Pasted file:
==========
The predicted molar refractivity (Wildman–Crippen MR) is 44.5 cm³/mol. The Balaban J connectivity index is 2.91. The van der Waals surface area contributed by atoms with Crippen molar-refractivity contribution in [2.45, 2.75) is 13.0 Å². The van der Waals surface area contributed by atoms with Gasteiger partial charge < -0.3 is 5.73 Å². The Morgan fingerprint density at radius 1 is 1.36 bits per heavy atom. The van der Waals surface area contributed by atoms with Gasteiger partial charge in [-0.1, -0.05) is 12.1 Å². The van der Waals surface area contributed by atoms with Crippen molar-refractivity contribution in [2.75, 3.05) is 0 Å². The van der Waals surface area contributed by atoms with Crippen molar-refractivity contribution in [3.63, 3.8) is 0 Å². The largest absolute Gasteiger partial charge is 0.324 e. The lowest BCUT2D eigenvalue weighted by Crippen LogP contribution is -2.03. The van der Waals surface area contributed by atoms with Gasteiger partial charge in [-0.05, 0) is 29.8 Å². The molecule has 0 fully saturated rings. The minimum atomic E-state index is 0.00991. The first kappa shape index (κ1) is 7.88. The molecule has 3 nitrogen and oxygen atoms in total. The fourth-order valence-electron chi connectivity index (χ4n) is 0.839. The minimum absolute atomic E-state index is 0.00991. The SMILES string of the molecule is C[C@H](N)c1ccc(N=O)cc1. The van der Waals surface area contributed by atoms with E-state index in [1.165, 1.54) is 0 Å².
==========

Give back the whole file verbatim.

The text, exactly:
The predicted molar refractivity (Wildman–Crippen MR) is 44.5 cm³/mol. The Balaban J connectivity index is 2.91. The van der Waals surface area contributed by atoms with Crippen molar-refractivity contribution in [2.45, 2.75) is 13.0 Å². The van der Waals surface area contributed by atoms with Gasteiger partial charge < -0.3 is 5.73 Å². The Morgan fingerprint density at radius 1 is 1.36 bits per heavy atom. The van der Waals surface area contributed by atoms with Gasteiger partial charge in [-0.1, -0.05) is 12.1 Å². The van der Waals surface area contributed by atoms with Crippen molar-refractivity contribution in [2.75, 3.05) is 0 Å². The van der Waals surface area contributed by atoms with Crippen molar-refractivity contribution in [3.63, 3.8) is 0 Å². The largest absolute Gasteiger partial charge is 0.324 e. The lowest BCUT2D eigenvalue weighted by Crippen LogP contribution is -2.03. The van der Waals surface area contributed by atoms with Gasteiger partial charge in [-0.05, 0) is 29.8 Å². The molecule has 0 fully saturated rings. The minimum atomic E-state index is 0.00991. The first kappa shape index (κ1) is 7.88. The molecule has 3 nitrogen and oxygen atoms in total. The fourth-order valence-electron chi connectivity index (χ4n) is 0.839. The minimum absolute atomic E-state index is 0.00991. The SMILES string of the molecule is C[C@H](N)c1ccc(N=O)cc1. The van der Waals surface area contributed by atoms with E-state index in [1.165, 1.54) is 0 Å².